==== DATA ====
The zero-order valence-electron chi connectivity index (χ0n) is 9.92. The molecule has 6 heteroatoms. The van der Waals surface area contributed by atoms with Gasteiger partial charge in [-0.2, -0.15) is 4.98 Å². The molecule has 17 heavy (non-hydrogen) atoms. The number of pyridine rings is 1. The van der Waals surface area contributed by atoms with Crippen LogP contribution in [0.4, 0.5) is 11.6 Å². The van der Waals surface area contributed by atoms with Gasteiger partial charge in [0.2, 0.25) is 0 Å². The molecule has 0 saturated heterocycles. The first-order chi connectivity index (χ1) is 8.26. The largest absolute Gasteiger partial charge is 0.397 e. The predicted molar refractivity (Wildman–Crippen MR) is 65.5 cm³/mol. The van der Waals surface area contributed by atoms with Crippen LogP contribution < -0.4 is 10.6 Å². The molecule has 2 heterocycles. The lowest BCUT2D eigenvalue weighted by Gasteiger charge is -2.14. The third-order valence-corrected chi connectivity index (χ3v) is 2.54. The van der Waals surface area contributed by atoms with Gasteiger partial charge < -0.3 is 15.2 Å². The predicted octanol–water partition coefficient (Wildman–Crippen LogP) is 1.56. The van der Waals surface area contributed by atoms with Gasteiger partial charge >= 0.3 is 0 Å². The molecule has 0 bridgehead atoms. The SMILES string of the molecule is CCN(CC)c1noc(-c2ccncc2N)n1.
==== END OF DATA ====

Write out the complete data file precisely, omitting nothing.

The zero-order valence-electron chi connectivity index (χ0n) is 9.92. The molecule has 6 heteroatoms. The van der Waals surface area contributed by atoms with Gasteiger partial charge in [-0.2, -0.15) is 4.98 Å². The molecule has 17 heavy (non-hydrogen) atoms. The number of pyridine rings is 1. The van der Waals surface area contributed by atoms with Crippen LogP contribution in [0.4, 0.5) is 11.6 Å². The van der Waals surface area contributed by atoms with Gasteiger partial charge in [0.2, 0.25) is 0 Å². The molecule has 0 saturated heterocycles. The first-order chi connectivity index (χ1) is 8.26. The largest absolute Gasteiger partial charge is 0.397 e. The predicted molar refractivity (Wildman–Crippen MR) is 65.5 cm³/mol. The van der Waals surface area contributed by atoms with Crippen LogP contribution < -0.4 is 10.6 Å². The molecule has 2 heterocycles. The lowest BCUT2D eigenvalue weighted by Gasteiger charge is -2.14. The third-order valence-corrected chi connectivity index (χ3v) is 2.54. The van der Waals surface area contributed by atoms with Gasteiger partial charge < -0.3 is 15.2 Å². The predicted octanol–water partition coefficient (Wildman–Crippen LogP) is 1.56. The van der Waals surface area contributed by atoms with Gasteiger partial charge >= 0.3 is 0 Å². The molecule has 0 bridgehead atoms. The SMILES string of the molecule is CCN(CC)c1noc(-c2ccncc2N)n1.